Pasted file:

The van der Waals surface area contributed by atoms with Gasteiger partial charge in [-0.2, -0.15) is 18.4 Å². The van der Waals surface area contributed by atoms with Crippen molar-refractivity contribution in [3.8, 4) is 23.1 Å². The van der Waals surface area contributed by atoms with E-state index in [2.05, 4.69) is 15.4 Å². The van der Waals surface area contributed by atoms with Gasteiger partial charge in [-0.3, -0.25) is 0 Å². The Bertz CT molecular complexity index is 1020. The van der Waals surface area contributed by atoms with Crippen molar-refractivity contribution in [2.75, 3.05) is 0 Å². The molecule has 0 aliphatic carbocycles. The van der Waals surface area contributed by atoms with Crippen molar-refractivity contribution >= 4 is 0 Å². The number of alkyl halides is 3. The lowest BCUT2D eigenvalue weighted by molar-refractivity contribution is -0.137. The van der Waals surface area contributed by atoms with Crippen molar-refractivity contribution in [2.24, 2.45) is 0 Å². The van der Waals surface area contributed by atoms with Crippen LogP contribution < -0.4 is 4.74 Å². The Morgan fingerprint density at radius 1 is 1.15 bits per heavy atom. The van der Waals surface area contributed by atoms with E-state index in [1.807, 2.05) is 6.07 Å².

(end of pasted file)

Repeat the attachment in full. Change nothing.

The van der Waals surface area contributed by atoms with Gasteiger partial charge in [-0.2, -0.15) is 18.4 Å². The van der Waals surface area contributed by atoms with Crippen molar-refractivity contribution in [3.8, 4) is 23.1 Å². The van der Waals surface area contributed by atoms with E-state index in [2.05, 4.69) is 15.4 Å². The van der Waals surface area contributed by atoms with Gasteiger partial charge in [-0.3, -0.25) is 0 Å². The Bertz CT molecular complexity index is 1020. The van der Waals surface area contributed by atoms with Crippen molar-refractivity contribution in [2.75, 3.05) is 0 Å². The molecule has 0 aliphatic carbocycles. The van der Waals surface area contributed by atoms with Crippen molar-refractivity contribution >= 4 is 0 Å². The number of alkyl halides is 3. The lowest BCUT2D eigenvalue weighted by molar-refractivity contribution is -0.137. The van der Waals surface area contributed by atoms with Crippen molar-refractivity contribution in [2.24, 2.45) is 0 Å². The van der Waals surface area contributed by atoms with Crippen LogP contribution < -0.4 is 4.74 Å². The Morgan fingerprint density at radius 1 is 1.15 bits per heavy atom. The van der Waals surface area contributed by atoms with E-state index in [1.807, 2.05) is 6.07 Å².